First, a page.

To be sure, the Bar will not be engaging in “sting” operations to catch case runners in the act. What we will do, however, is launch an educational initiative so hospital staff and patients know how to identify the use of case runners and what to do when they observe illegal client solicitation.
We will be working with the state attorney general’s office to spread the message to hospital staff, patients and visitors in a manner similar to the state’s highly effective public education effort to combat human trafficking. This is not an issue of the same gravity as human trafficking, but we’d like to replicate that effort in hospitals in order to fight against illegal client solicitation.
Georgia is, of course, not alone in the prevalence of case runners. In Texas, three Houston-area personal injury lawyers, a legal aid and a clinic owner were recently arrested and charged with the offense of “barratry,” another term for ambulance chasing, for unlawfully soliciting clients through recruiters, along with other offenses including tax evasion, witness tampering and obstruction of justice.
Texas State Bar spokesperson Claire Reynolds told the Houston Chronicle that illegal client solicitation is difficult to uncover. “To assist us in stopping barratry,” Reynolds said, “we need people to file complaints. We work with local law enforcement, but we don’t know about it unless you tell us about it.”
As our special Client Solicitation Committee moves forward with its work, I would be grateful for your thoughts, information or suggestions that I could share with the members. Send an email to firstname.lastname@example.org, or, better yet, use the new #ShapeTheBar link on the Bar’s website to join the effort to tackle case runners in Georgia.
President, State Bar of Georgia
It was important as I prepared to take office to hear from this state’s lawyers. To hear about the issues you feel are important to the State Bar, your practices and our profession.
So I set out on the road, visiting with and listening to small groups of lawyers and judges in places like Rome, Macon, Augusta and Savannah. With the help of the Board of Governors members in the areas I visited, I was able to sit with and hear from many of you. I heard what concerns you, the issues you are facing and the role the Bar plays in your professional lives. Your willingness to share helped shape many of the initiatives we will accomplish over my 12 months leading our profession. (These initiatives can be found in the remarks shared with the Board of Governors during the Annual Meeting. See page 40 of the August 2019 Georgia Bar Journal.)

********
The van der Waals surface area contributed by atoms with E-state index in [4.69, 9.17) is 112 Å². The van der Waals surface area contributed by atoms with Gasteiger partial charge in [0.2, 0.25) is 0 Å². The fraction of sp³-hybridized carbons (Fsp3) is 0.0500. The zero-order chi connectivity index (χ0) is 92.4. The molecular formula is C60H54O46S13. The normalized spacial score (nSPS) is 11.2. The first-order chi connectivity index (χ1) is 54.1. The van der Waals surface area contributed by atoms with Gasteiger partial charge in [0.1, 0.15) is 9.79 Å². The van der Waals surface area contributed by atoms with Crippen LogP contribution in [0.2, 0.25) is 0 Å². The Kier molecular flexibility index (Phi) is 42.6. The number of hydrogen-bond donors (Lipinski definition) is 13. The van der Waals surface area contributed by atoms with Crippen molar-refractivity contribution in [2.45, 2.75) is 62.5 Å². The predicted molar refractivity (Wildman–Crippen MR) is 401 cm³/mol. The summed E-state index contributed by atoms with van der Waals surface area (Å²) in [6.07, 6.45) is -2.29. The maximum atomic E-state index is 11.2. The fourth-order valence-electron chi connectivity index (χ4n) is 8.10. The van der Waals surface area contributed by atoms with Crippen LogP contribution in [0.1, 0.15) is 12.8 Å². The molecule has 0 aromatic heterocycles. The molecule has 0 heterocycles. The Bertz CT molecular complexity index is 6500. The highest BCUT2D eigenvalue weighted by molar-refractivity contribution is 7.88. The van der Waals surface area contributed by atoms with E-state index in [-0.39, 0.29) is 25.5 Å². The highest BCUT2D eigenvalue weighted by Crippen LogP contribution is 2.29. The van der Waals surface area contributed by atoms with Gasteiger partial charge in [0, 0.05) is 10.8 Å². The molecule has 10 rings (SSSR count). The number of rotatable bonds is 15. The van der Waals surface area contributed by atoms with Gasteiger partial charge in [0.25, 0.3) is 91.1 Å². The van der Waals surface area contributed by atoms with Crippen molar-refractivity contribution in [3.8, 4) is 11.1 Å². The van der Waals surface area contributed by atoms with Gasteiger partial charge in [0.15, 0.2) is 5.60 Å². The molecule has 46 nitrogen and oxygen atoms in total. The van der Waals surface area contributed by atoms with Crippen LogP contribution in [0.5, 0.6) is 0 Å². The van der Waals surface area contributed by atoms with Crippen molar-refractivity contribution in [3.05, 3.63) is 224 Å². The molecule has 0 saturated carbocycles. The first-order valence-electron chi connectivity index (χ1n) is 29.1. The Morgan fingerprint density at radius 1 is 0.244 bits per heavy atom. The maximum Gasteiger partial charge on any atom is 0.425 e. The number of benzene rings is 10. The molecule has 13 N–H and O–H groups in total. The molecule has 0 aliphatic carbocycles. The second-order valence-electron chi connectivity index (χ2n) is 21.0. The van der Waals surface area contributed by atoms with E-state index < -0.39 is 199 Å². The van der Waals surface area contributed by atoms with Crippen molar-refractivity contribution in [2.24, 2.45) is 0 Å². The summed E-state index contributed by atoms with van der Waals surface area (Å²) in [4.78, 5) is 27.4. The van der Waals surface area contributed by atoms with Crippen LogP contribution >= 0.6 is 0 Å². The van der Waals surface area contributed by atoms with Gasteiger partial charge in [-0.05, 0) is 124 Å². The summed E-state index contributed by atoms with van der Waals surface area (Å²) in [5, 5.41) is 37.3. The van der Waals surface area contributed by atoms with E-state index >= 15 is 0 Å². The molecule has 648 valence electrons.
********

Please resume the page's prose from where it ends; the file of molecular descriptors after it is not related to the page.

My only regret is that I could not meet with and hear from more of you. In a state with 159 counties and with our Bar’s membership now exceeding 50,000, my 12 months in office are simply not enough to reach everyone—either individually or in small groups—on a live, in-person listening tour.
But by leveraging modern technology, the listening tour can continue. Utilizing online tools, we are launching a virtual listening tour called #ShapeTheBar. The goal is to continue and expand the conversations begun during the months leading to my inauguration—both during the next 12 months and beyond. We want to hear your opinions, ideas and concerns, and at the same time, ensure every member of the State Bar
of Georgia is aware of the benefits of Bar membership.
The virtual listening tour will be structured around three themes:
We are creating a space for #ShapeTheBar on www.gabar.org where Bar members can share opinions, suggestions and concerns. We will promote the initiative via email as well as through the Bar’s social media channels and in the Georgia Bar Journal.
Some of the questions we expect to ask and answer through this conversation with membership are:
But this is only a starting point. We want to hear (and answer) questions you have as you have them. We want to know how best to communicate Bar benefits. And we want to create a forum for you to provide input about the future of the Bar and feedback on Bar initiatives as they develop. As you share, we will share, from time to time providing the results of your input on www.gabar.org, in the Journal and via social media.
Think about it this way: If you and I were sitting at a table together having lunch and I asked you to tell me your thoughts about the legal profession in Georgia, what would you say? If I asked you to tell me one thing the Bar could do to make the practice of law easier for you, what would you say? That’s what I want to hear—nothing is too big or small. Email email@example.com with #ShapeTheBar as the subject line, or send feedback via social media with the tag #ShapeTheBar.
This is your opportunity to make the Bar better, and the Bar’s opportunity to make your professional life better. I’m excited to continue this conversation with y’all. So please share. Help me shape the Bar. I’m listening!
President, State Bar of Georgia